One of the mysteries of the English language finally explained.
A person who can do many different types of work but who is not necessarily very competent at any of them.
- ‘Competitors will have to be a sort of jack of all trades when it comes to entertainment as they will be expected to perform all types of acts as diverse as from singing a song to changing nappies.’
- ‘I'm a jack of all trades and a master of none, which is probably not bad training for a chief executive.’
- ‘Mick s job is effectively as a jack of all trades as he co-ordinates kit, is responsible for first aid, gives light massages and, one of the most important roles he plays, looks after food for up to 170 cyclists that take part.’
- ‘Maybe I'm a jack of all trades and master of none but, if a new and relevant challenge came along, I'd probably leap at it.’
- ‘You are trying so many different things that you have become a jack of all trades and a master of none.’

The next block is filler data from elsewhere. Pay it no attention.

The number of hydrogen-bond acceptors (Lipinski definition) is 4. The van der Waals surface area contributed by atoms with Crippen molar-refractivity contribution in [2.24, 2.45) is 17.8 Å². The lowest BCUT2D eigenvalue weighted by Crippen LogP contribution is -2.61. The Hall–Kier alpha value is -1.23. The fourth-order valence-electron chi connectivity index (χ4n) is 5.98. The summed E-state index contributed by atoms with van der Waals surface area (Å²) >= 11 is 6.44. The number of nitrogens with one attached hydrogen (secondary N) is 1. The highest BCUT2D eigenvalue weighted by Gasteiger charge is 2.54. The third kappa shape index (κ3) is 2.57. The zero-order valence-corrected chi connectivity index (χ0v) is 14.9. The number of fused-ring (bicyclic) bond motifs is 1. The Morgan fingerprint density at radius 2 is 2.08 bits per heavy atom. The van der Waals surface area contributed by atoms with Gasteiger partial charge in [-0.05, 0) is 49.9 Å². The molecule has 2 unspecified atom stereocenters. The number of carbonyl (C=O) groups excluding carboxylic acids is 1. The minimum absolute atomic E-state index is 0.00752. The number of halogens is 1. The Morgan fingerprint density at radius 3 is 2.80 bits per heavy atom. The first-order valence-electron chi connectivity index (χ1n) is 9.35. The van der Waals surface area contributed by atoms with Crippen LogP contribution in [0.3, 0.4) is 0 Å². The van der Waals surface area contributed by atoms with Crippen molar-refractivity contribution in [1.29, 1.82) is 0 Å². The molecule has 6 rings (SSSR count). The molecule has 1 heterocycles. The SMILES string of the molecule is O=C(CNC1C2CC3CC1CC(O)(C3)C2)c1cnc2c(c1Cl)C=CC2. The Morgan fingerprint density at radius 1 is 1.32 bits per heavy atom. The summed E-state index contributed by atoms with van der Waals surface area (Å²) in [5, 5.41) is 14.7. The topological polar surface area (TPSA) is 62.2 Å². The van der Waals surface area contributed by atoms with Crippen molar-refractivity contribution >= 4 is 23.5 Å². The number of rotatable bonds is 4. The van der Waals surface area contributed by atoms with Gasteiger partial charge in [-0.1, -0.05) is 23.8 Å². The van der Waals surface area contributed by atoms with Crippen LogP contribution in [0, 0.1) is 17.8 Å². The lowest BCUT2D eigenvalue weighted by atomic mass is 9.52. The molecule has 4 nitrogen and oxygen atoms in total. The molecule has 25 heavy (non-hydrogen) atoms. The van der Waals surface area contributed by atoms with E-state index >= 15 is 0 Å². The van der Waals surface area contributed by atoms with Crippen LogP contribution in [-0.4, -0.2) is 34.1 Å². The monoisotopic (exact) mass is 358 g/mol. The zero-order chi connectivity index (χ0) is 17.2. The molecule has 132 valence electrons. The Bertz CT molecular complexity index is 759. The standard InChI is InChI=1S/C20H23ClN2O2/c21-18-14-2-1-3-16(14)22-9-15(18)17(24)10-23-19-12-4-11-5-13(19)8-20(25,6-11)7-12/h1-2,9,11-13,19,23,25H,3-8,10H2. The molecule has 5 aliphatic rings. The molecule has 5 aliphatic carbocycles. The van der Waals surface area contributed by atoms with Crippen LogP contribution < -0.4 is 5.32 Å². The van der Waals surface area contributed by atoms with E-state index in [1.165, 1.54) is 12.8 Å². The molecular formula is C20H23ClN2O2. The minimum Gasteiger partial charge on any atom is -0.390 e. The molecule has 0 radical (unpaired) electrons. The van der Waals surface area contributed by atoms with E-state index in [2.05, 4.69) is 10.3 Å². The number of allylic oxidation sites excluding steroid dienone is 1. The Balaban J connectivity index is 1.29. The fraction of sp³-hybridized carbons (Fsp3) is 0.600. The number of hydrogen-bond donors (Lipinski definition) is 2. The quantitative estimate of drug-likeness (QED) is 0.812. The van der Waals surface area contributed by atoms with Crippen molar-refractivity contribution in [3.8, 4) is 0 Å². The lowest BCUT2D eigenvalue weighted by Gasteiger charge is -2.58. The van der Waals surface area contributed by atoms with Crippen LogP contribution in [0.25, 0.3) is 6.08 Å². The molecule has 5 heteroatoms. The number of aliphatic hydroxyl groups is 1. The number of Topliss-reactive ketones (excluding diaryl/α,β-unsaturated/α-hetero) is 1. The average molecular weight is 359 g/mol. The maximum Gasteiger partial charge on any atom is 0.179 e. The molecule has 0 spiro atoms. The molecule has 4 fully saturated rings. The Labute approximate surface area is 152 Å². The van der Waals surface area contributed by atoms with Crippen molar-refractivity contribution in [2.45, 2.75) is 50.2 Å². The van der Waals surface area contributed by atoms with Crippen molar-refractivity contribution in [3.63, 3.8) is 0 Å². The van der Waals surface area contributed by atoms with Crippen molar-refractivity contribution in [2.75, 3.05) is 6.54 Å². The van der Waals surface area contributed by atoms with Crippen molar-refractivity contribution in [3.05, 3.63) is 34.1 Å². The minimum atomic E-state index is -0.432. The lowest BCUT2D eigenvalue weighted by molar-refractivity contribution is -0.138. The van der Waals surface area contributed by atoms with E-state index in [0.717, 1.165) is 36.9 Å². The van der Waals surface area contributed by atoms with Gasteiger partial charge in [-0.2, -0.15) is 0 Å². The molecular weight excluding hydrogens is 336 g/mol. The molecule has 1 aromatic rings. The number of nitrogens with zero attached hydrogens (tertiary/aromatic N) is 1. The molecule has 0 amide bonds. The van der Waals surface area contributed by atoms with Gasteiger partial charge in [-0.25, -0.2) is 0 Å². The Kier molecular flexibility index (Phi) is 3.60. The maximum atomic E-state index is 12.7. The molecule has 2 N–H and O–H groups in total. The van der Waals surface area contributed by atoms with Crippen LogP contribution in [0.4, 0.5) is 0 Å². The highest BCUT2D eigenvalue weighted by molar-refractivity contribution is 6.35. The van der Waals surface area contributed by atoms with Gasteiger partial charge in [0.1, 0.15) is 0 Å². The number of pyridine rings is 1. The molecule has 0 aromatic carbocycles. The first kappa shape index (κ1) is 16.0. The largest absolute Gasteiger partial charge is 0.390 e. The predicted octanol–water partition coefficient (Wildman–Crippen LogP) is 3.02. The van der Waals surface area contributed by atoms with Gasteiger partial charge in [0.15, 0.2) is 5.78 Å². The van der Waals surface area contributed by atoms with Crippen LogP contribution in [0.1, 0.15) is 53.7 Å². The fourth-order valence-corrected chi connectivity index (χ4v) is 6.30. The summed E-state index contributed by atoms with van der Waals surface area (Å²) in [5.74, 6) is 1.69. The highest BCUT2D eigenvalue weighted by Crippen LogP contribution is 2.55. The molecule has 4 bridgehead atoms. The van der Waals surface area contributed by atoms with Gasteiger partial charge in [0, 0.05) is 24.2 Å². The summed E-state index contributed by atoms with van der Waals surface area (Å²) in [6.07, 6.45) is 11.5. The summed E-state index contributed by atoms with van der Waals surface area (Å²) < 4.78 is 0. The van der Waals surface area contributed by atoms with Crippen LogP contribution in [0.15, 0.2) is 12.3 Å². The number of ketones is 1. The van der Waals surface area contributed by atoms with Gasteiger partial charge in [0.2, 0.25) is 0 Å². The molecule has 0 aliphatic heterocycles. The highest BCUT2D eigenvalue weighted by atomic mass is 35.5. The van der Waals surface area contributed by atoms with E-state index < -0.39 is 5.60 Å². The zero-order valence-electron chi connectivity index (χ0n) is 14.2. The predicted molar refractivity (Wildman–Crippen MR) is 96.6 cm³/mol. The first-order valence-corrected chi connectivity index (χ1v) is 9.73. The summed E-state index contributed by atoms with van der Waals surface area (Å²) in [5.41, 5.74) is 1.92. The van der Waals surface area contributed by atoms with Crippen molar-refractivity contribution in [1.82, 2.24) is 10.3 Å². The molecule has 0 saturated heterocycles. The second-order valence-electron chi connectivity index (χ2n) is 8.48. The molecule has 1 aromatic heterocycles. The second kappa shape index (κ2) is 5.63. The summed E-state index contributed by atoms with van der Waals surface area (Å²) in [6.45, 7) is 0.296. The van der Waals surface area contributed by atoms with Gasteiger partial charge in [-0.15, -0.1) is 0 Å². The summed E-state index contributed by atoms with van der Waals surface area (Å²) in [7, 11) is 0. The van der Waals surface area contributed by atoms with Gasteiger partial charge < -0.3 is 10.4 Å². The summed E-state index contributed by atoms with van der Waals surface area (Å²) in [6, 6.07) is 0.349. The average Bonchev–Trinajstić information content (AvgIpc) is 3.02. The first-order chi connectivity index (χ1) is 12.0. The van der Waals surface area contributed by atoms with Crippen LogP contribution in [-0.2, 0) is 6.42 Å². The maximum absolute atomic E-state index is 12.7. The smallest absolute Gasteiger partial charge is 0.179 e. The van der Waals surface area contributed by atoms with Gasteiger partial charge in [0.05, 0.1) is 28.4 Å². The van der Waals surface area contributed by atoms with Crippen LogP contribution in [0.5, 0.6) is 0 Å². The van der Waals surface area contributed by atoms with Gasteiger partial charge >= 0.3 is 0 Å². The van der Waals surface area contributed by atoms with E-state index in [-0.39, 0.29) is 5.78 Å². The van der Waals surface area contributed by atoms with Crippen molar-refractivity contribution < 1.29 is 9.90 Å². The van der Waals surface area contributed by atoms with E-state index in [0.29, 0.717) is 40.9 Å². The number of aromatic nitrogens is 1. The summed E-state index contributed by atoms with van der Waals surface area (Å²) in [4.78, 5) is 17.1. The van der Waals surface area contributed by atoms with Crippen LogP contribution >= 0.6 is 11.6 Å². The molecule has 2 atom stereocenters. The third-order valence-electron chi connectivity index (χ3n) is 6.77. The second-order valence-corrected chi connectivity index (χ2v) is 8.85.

- ‘He's very, very powerful, a jack of all trades, that Clive. I can't wait for everybody to figure out how versatile he is.’
- ‘When you work as a consultant you are very much a jack of all trades and master of none.’
- ‘We are always conscious of the fact that a company that sells itself to several different industry sectors, can be seen as a jack of all trades and a master of none.’
- ‘Of course I had prepared for this interview but you know what they say about journalists - jack of all trades and master of none.’
- ‘I've been a bit of jack of all trades, just trying to help where I can.’
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